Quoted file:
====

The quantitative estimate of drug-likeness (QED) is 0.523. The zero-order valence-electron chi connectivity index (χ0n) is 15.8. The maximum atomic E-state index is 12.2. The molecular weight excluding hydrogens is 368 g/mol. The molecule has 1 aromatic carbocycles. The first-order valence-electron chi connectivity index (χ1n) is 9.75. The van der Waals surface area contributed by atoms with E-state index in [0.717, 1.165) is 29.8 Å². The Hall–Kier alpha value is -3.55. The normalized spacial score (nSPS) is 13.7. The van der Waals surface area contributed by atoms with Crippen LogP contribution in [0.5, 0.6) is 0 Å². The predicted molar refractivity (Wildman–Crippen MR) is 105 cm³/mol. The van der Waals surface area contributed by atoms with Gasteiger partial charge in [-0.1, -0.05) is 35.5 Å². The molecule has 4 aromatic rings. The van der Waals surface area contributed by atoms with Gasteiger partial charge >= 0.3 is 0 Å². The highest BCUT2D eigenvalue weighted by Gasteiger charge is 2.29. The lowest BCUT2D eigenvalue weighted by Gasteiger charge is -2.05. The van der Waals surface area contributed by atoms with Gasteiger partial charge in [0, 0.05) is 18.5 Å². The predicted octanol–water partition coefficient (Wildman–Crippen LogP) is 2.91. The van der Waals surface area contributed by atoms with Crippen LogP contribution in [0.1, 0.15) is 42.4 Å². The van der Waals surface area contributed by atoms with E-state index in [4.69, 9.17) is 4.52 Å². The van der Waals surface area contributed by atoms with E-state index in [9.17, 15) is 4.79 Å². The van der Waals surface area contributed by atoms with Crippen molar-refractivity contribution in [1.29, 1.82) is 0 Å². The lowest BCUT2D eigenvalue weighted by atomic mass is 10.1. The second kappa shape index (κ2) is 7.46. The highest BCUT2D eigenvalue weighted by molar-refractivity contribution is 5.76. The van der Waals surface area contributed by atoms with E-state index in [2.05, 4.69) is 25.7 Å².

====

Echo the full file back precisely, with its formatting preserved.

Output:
The quantitative estimate of drug-likeness (QED) is 0.523. The zero-order valence-electron chi connectivity index (χ0n) is 15.8. The maximum atomic E-state index is 12.2. The molecular weight excluding hydrogens is 368 g/mol. The molecule has 1 aromatic carbocycles. The first-order valence-electron chi connectivity index (χ1n) is 9.75. The van der Waals surface area contributed by atoms with E-state index in [0.717, 1.165) is 29.8 Å². The Hall–Kier alpha value is -3.55. The normalized spacial score (nSPS) is 13.7. The van der Waals surface area contributed by atoms with Crippen LogP contribution in [0.5, 0.6) is 0 Å². The predicted molar refractivity (Wildman–Crippen MR) is 105 cm³/mol. The van der Waals surface area contributed by atoms with Gasteiger partial charge in [-0.1, -0.05) is 35.5 Å². The molecule has 4 aromatic rings. The van der Waals surface area contributed by atoms with Gasteiger partial charge >= 0.3 is 0 Å². The highest BCUT2D eigenvalue weighted by Gasteiger charge is 2.29. The lowest BCUT2D eigenvalue weighted by Gasteiger charge is -2.05. The van der Waals surface area contributed by atoms with Gasteiger partial charge in [0, 0.05) is 18.5 Å². The predicted octanol–water partition coefficient (Wildman–Crippen LogP) is 2.91. The van der Waals surface area contributed by atoms with Crippen LogP contribution in [0.1, 0.15) is 42.4 Å². The van der Waals surface area contributed by atoms with E-state index in [4.69, 9.17) is 4.52 Å². The van der Waals surface area contributed by atoms with E-state index in [9.17, 15) is 4.79 Å². The van der Waals surface area contributed by atoms with Crippen molar-refractivity contribution in [1.29, 1.82) is 0 Å². The lowest BCUT2D eigenvalue weighted by atomic mass is 10.1. The second kappa shape index (κ2) is 7.46. The highest BCUT2D eigenvalue weighted by molar-refractivity contribution is 5.76. The van der Waals surface area contributed by atoms with E-state index in [2.05, 4.69) is 25.7 Å².